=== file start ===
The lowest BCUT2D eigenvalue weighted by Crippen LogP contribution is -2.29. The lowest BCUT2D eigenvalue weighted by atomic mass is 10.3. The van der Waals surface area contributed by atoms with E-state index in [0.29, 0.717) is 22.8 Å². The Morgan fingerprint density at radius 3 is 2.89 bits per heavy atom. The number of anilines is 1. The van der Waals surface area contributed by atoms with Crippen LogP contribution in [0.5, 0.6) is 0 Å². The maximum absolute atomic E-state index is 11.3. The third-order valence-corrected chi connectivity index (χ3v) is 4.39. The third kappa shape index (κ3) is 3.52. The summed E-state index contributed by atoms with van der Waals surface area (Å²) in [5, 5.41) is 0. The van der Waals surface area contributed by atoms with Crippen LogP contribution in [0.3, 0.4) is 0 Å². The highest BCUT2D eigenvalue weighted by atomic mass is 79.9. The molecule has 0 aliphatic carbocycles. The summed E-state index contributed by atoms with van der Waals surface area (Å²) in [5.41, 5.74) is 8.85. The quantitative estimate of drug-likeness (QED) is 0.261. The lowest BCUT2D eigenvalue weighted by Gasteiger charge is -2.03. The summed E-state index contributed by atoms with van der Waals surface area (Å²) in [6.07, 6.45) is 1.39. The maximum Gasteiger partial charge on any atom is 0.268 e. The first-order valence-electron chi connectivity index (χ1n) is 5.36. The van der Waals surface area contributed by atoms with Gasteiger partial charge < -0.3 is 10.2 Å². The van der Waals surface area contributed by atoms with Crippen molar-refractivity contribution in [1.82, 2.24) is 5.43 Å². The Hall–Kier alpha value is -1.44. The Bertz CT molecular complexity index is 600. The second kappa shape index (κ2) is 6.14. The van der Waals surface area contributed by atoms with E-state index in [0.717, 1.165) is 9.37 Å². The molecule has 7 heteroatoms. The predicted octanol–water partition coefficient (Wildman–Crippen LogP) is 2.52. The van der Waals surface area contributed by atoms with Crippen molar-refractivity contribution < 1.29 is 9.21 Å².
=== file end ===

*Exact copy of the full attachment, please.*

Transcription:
The lowest BCUT2D eigenvalue weighted by Crippen LogP contribution is -2.29. The lowest BCUT2D eigenvalue weighted by atomic mass is 10.3. The van der Waals surface area contributed by atoms with E-state index in [0.29, 0.717) is 22.8 Å². The Morgan fingerprint density at radius 3 is 2.89 bits per heavy atom. The number of anilines is 1. The van der Waals surface area contributed by atoms with Crippen LogP contribution in [0.5, 0.6) is 0 Å². The maximum absolute atomic E-state index is 11.3. The third-order valence-corrected chi connectivity index (χ3v) is 4.39. The third kappa shape index (κ3) is 3.52. The summed E-state index contributed by atoms with van der Waals surface area (Å²) in [5, 5.41) is 0. The van der Waals surface area contributed by atoms with Crippen LogP contribution in [0.3, 0.4) is 0 Å². The highest BCUT2D eigenvalue weighted by atomic mass is 79.9. The molecule has 0 aliphatic carbocycles. The summed E-state index contributed by atoms with van der Waals surface area (Å²) in [5.41, 5.74) is 8.85. The quantitative estimate of drug-likeness (QED) is 0.261. The lowest BCUT2D eigenvalue weighted by Gasteiger charge is -2.03. The summed E-state index contributed by atoms with van der Waals surface area (Å²) in [6.07, 6.45) is 1.39. The maximum Gasteiger partial charge on any atom is 0.268 e. The first-order valence-electron chi connectivity index (χ1n) is 5.36. The van der Waals surface area contributed by atoms with Gasteiger partial charge < -0.3 is 10.2 Å². The van der Waals surface area contributed by atoms with Crippen molar-refractivity contribution in [1.82, 2.24) is 5.43 Å². The Hall–Kier alpha value is -1.44. The Bertz CT molecular complexity index is 600. The second kappa shape index (κ2) is 6.14. The van der Waals surface area contributed by atoms with E-state index in [0.717, 1.165) is 9.37 Å². The molecule has 7 heteroatoms. The predicted octanol–water partition coefficient (Wildman–Crippen LogP) is 2.52. The van der Waals surface area contributed by atoms with Crippen molar-refractivity contribution < 1.29 is 9.21 Å².